Sunday, 18 November, 2018

Ex-Trump Advisor Sold Steel-Linked Stocks Before POTUS Announced Tariffs

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Nellie Chapman | 07 March, 2018, 17:43

Earlier on Thursday Trump said he would press ahead with the commerce department's plans to levy 25% tariffs on imports of steel and 10% on aluminium.

Talk about timing: Billionaire investor Carl Icahn-who once worked as a "special adviser" to President Trump-dumped about $31 million of shares in a company that depends on steel imports just days before Trump announced tariffs on steel imports, the Guardian reports.

Icahn served as an unpaid adviser to the president early in Trump's tenure in the White House.

He ended up quitting the position in August 2017, just hours before The New Yorker published a long article detailing his conflicts of interest. But, as the chart in the SEC filing indicates, Icahn started selling his Manitowoc stock on February 12, prior to the public release of that report.

Icahn has not commented publicly about the trades and has not responded to requests for comment by NPR, made on Saturday.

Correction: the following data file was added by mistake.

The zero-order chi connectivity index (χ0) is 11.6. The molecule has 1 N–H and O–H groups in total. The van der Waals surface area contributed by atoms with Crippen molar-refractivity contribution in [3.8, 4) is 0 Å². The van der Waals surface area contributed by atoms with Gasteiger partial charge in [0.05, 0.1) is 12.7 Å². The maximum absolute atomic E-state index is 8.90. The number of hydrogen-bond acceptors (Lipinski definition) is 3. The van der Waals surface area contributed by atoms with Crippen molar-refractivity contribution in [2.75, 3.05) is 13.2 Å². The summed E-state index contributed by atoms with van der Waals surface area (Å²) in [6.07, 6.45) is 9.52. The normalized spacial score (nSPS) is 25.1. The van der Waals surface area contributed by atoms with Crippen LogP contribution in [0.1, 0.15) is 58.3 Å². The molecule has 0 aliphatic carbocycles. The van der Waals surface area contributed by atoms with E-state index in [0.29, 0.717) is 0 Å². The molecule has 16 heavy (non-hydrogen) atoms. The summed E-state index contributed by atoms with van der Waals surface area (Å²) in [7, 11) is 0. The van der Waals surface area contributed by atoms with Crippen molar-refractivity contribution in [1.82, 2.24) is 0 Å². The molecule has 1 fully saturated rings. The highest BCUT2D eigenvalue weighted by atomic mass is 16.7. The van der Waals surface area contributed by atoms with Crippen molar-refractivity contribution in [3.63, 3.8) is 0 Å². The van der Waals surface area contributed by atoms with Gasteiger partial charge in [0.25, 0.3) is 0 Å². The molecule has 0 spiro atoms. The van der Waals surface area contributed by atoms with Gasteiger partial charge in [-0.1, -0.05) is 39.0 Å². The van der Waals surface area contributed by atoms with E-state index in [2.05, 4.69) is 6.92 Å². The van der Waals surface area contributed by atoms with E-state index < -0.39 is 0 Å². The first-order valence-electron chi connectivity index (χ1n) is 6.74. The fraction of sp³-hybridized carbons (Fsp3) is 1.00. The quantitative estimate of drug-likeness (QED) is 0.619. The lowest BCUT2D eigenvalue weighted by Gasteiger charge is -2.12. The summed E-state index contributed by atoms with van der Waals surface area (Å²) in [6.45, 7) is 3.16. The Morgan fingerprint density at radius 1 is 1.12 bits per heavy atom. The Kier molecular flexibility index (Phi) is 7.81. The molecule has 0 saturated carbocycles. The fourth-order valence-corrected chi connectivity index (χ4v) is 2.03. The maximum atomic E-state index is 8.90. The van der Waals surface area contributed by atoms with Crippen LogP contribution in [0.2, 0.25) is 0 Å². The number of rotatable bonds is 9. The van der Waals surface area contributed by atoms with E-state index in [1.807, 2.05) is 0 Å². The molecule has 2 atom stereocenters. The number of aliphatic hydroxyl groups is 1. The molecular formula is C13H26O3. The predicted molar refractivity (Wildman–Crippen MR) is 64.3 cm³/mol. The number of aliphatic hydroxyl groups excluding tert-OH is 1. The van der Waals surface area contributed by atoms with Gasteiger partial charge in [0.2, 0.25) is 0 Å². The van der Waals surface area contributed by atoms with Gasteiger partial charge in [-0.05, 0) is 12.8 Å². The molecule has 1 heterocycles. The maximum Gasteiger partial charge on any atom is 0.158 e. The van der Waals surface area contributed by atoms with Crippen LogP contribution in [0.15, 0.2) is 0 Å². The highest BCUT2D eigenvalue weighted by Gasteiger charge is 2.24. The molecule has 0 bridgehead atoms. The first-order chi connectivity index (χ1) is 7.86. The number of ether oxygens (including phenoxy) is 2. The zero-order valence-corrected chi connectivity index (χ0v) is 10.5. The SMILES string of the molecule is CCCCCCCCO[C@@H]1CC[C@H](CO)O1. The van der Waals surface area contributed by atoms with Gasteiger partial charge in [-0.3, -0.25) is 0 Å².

Icahn is best known in St. Louis for his ownership of now-defunct Trans World Airlines. He bought the airline in 1985, but became a local pariah in St Louis after he pulled almost $1 billion out of the company and doubled its debt to $2.67 billion. American Airlines later bought TWA, and eliminated the passenger hub at Lambert-St.

"We must protect our country and our workers".

President Trump's decision Thursday to impose crippling tariffs on the imports of steel and aluminum took many by surprise - particularly investors, as the Dow Jones closed the day's trading down more than 400 points. The European Union, for example, is considering duties on U.S. imports worth about $3.5 billion if the White House enacts its tariffs, Reuters reported Friday. Many thought Icahn had outmaneuvered Trump, according to The Washington Post's Drew Harwell.

Billionaire investor Carl Icahn's murky business dealings since his former advisee, Donald Trump, became president previous year have been reported on a great length. In return, Icahn endorsed Trump, saying the country would be "lucky" to have him in the Oval Office, Harwell reported. Although he now serves no formal advising role, the two still talk.

Icahn's selloff represented about one-third of his stake in the company, according to CNBC.